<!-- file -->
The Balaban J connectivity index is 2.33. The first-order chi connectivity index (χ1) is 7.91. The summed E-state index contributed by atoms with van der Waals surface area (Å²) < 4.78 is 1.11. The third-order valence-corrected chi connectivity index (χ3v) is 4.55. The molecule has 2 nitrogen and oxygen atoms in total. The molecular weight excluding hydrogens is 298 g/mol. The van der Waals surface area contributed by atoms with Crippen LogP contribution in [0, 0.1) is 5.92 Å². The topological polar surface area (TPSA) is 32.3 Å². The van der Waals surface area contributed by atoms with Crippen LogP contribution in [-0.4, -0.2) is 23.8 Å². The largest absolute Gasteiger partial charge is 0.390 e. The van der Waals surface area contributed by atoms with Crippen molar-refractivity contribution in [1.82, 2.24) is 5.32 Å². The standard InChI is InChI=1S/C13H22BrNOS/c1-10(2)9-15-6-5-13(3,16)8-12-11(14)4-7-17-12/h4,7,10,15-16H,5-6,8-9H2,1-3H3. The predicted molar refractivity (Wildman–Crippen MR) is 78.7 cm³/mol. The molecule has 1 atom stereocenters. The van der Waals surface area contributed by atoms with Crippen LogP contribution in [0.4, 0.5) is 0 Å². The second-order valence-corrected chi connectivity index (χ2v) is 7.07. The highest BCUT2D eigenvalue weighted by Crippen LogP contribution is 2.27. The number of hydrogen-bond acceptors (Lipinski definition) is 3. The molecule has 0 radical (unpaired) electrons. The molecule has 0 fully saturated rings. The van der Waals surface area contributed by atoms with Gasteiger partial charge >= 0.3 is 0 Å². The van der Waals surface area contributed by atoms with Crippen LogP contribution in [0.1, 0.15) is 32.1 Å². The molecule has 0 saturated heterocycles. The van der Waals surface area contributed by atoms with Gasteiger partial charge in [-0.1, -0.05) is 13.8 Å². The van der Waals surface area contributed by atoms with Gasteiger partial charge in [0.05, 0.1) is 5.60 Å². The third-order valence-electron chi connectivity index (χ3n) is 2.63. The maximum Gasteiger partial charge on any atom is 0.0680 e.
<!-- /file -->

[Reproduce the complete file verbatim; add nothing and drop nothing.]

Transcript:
The Balaban J connectivity index is 2.33. The first-order chi connectivity index (χ1) is 7.91. The summed E-state index contributed by atoms with van der Waals surface area (Å²) < 4.78 is 1.11. The third-order valence-corrected chi connectivity index (χ3v) is 4.55. The molecule has 2 nitrogen and oxygen atoms in total. The molecular weight excluding hydrogens is 298 g/mol. The van der Waals surface area contributed by atoms with Crippen LogP contribution in [0, 0.1) is 5.92 Å². The topological polar surface area (TPSA) is 32.3 Å². The van der Waals surface area contributed by atoms with Crippen LogP contribution in [-0.4, -0.2) is 23.8 Å². The largest absolute Gasteiger partial charge is 0.390 e. The van der Waals surface area contributed by atoms with Crippen molar-refractivity contribution in [1.82, 2.24) is 5.32 Å². The standard InChI is InChI=1S/C13H22BrNOS/c1-10(2)9-15-6-5-13(3,16)8-12-11(14)4-7-17-12/h4,7,10,15-16H,5-6,8-9H2,1-3H3. The predicted molar refractivity (Wildman–Crippen MR) is 78.7 cm³/mol. The molecule has 1 atom stereocenters. The van der Waals surface area contributed by atoms with Crippen LogP contribution in [0.4, 0.5) is 0 Å². The second-order valence-corrected chi connectivity index (χ2v) is 7.07. The highest BCUT2D eigenvalue weighted by Crippen LogP contribution is 2.27. The number of hydrogen-bond acceptors (Lipinski definition) is 3. The molecule has 0 radical (unpaired) electrons. The molecule has 0 fully saturated rings. The van der Waals surface area contributed by atoms with Gasteiger partial charge >= 0.3 is 0 Å². The van der Waals surface area contributed by atoms with Crippen LogP contribution in [0.1, 0.15) is 32.1 Å². The molecule has 0 saturated heterocycles. The van der Waals surface area contributed by atoms with Gasteiger partial charge in [-0.1, -0.05) is 13.8 Å². The van der Waals surface area contributed by atoms with Gasteiger partial charge in [0.05, 0.1) is 5.60 Å². The third-order valence-electron chi connectivity index (χ3n) is 2.63. The maximum Gasteiger partial charge on any atom is 0.0680 e.